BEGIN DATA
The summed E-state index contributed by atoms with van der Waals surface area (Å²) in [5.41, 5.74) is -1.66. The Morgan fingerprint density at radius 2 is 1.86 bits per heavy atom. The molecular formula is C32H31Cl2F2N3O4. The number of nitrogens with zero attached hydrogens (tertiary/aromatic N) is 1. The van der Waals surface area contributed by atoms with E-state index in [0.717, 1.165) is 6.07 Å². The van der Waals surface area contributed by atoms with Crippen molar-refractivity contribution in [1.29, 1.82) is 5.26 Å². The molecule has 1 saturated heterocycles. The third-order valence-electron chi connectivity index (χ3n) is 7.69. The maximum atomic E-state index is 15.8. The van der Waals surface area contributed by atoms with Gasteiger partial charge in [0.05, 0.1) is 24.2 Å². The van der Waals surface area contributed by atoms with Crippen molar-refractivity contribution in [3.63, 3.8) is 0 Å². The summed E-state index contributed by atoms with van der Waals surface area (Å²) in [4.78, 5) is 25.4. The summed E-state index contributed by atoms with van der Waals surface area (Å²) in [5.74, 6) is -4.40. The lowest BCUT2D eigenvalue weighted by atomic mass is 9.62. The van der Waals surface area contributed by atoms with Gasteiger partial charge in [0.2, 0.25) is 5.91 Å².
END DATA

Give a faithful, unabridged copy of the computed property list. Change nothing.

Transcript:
The summed E-state index contributed by atoms with van der Waals surface area (Å²) in [5.41, 5.74) is -1.66. The Morgan fingerprint density at radius 2 is 1.86 bits per heavy atom. The molecular formula is C32H31Cl2F2N3O4. The number of nitrogens with zero attached hydrogens (tertiary/aromatic N) is 1. The van der Waals surface area contributed by atoms with E-state index in [0.717, 1.165) is 6.07 Å². The van der Waals surface area contributed by atoms with Crippen molar-refractivity contribution in [1.29, 1.82) is 5.26 Å². The molecule has 1 saturated heterocycles. The third-order valence-electron chi connectivity index (χ3n) is 7.69. The maximum atomic E-state index is 15.8. The van der Waals surface area contributed by atoms with Gasteiger partial charge in [0.05, 0.1) is 24.2 Å². The van der Waals surface area contributed by atoms with Crippen molar-refractivity contribution in [3.63, 3.8) is 0 Å². The summed E-state index contributed by atoms with van der Waals surface area (Å²) in [4.78, 5) is 25.4. The summed E-state index contributed by atoms with van der Waals surface area (Å²) in [5.74, 6) is -4.40. The lowest BCUT2D eigenvalue weighted by atomic mass is 9.62. The van der Waals surface area contributed by atoms with Gasteiger partial charge in [0.2, 0.25) is 5.91 Å².